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The goal of this article is to teach you how to use price to earnings ratios (P/E ratios). We’ll look at City Union Bank Limited’s (NSE:CUB) P/E ratio and reflect on what it tells us about the company’s share price. Based on the last twelve months, City Union Bank’s P/E ratio is 19.13. That means that at current prices, buyers pay ₹19.13 for every ₹1 in trailing yearly profits.
How Do You Calculate City Union Bank’s P/E Ratio?
The formula for price to earnings is:
Price to Earnings Ratio = Price per Share ÷ Earnings per Share (EPS)
Or for City Union Bank:
P/E of 19.13 = ₹177 ÷ ₹9.25 (Based on the trailing twelve months to December 2018.)
Is A High P/E Ratio Good?
A higher P/E ratio implies that investors pay a higher price for the earning power of the business. That is not a good or a bad thing per se, but a high P/E does imply buyers are optimistic about the future.
How Growth Rates Impact P/E Ratios
Probably the most important factor in determining what P/E a company trades on is the earnings growth. That’s because companies that grow earnings per share quickly will rapidly increase the ‘E’ in the equation. Therefore, even if you pay a high multiple of earnings now, that multiple will become lower in the future. Then, a lower P/E should attract more buyers, pushing the share price up.
It’s great to see that City Union Bank grew EPS by 15% in the last year. And its annual EPS growth rate over 5 years is 11%. This could arguably justify a relatively high P/E ratio.
How Does City Union Bank’s P/E Ratio Compare To Its Peers?
We can get an indication of market expectations by looking at the P/E ratio. The image below shows that City Union Bank has a P/E ratio that is roughly in line with the banks industry average (19.3).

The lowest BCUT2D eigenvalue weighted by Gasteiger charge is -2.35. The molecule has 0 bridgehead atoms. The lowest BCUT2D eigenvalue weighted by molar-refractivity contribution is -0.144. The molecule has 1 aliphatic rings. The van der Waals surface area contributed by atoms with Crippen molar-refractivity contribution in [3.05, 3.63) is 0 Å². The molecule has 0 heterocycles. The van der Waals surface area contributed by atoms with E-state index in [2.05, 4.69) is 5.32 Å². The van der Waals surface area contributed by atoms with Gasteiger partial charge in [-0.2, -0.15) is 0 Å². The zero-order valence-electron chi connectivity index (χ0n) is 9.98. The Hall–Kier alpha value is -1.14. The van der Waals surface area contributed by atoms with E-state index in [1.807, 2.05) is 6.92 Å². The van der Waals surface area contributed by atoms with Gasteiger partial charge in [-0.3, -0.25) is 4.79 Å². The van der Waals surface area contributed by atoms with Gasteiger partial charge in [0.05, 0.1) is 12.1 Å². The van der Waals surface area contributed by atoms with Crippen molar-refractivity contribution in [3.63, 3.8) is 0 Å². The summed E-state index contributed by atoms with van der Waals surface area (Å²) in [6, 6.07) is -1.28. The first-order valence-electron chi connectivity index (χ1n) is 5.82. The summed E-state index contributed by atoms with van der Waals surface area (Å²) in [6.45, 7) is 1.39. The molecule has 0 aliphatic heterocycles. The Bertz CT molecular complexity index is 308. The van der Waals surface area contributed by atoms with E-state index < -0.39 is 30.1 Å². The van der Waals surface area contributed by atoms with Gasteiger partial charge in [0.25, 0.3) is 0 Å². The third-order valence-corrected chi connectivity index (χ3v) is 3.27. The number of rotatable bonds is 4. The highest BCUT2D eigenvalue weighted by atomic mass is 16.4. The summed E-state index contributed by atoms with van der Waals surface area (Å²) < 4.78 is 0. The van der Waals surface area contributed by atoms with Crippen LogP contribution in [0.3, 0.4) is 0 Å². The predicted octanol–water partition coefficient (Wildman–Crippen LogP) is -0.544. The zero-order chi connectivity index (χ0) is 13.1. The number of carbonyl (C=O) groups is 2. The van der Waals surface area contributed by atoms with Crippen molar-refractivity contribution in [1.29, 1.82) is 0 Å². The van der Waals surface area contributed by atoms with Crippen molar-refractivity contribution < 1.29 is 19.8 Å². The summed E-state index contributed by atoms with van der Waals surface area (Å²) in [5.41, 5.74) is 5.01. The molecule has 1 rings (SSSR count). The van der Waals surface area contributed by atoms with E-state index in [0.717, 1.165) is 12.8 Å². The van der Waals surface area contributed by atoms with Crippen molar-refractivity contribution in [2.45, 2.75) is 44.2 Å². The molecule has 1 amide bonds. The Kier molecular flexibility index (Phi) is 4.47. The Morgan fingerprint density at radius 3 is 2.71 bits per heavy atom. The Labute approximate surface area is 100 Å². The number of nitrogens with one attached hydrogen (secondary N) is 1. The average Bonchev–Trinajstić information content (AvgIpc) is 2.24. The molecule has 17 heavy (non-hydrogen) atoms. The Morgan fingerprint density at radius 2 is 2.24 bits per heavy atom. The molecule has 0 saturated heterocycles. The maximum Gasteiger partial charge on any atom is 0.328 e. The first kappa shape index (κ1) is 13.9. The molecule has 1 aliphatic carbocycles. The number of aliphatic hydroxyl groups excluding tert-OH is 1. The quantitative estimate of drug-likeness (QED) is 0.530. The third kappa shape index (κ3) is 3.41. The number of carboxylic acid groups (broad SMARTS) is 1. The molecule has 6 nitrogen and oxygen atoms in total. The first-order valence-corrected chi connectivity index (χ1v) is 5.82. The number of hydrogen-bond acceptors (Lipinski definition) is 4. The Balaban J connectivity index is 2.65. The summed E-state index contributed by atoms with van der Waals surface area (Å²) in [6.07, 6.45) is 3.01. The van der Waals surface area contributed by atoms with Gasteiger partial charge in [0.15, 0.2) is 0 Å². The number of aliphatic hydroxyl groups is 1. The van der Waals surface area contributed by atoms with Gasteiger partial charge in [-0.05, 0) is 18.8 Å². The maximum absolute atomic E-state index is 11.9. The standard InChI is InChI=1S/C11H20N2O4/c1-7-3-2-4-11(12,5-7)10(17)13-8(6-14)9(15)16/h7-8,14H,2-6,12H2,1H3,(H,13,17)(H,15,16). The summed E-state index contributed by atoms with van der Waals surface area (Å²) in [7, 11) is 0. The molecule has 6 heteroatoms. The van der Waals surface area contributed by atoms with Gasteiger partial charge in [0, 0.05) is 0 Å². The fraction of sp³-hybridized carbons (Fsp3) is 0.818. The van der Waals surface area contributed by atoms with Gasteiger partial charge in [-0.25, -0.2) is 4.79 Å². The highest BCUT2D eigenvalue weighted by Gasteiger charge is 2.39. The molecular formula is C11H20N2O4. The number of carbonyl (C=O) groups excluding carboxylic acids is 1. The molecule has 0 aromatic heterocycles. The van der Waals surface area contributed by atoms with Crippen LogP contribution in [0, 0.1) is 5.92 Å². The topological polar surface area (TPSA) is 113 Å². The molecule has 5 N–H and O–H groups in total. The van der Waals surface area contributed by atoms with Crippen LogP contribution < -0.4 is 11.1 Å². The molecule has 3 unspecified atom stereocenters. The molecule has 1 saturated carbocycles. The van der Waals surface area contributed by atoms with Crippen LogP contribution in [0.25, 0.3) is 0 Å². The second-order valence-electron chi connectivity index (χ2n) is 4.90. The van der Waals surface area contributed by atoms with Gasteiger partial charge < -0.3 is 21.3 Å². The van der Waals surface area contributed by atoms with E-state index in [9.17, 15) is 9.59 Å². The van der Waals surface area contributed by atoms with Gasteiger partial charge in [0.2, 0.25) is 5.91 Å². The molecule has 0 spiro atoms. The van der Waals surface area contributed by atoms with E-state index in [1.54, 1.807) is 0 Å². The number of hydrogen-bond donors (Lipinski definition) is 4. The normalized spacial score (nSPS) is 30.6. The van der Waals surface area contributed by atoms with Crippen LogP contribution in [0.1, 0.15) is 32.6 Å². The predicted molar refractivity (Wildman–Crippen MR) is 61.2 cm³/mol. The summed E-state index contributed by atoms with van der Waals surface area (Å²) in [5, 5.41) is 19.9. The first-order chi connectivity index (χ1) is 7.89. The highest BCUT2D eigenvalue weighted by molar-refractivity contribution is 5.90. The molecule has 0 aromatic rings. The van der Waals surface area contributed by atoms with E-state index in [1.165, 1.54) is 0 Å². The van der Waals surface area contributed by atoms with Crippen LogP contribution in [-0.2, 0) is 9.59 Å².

That indicates that the market expects City Union Bank will perform roughly in line with other companies in its industry. So if City Union Bank actually outperforms its peers going forward, that should be a positive for the share price. I inform my view byby checking management tenure and remuneration, among other things.
Don’t Forget: The P/E Does Not Account For Debt or Bank Deposits
The ‘Price’ in P/E reflects the market capitalization of the company. That means it doesn’t take debt or cash into account. Theoretically, a business can improve its earnings (and produce a lower P/E in the future), by taking on debt (or spending its remaining cash).
Such expenditure might be good or bad, in the long term, but the point here is that the balance sheet is not reflected by this ratio.
City Union Bank’s Balance Sheet
City Union Bank has net cash of ₹6.6b. That should lead to a higher P/E than if it did have debt, because its strong balance sheets gives it more options.
The Verdict On City Union Bank’s P/E Ratio
City Union Bank has a P/E of 19.1. That’s higher than the average in the IN market, which is 15.1. Its strong balance sheet gives the company plenty of resources for extra growth, and it has already proven it can grow. Therefore it seems reasonable that the market would have relatively high expectations of the company
Investors have an opportunity when market expectations about a stock are wrong. If the reality for a company is better than it expects, you can make money by buying and holding for the long term. So this free report on the analyst consensus forecasts could help you make a master move on this stock.
Of course you might be able to find a better stock than City Union Bank. So you may wish to see this free collection of other companies that have grown earnings strongly.
We aim to bring you long-term focused research analysis driven by fundamental data. Note that our analysis may not factor in the latest price-sensitive company announcements or qualitative material.
If you spot an error that warrants correction, please contact the editor at email@example.com. This article by Simply Wall St is general in nature. It does not constitute a recommendation to buy or sell any stock, and does not take account of your objectives, or your financial situation. Simply Wall St has no position in the stocks mentioned. Thank you for reading.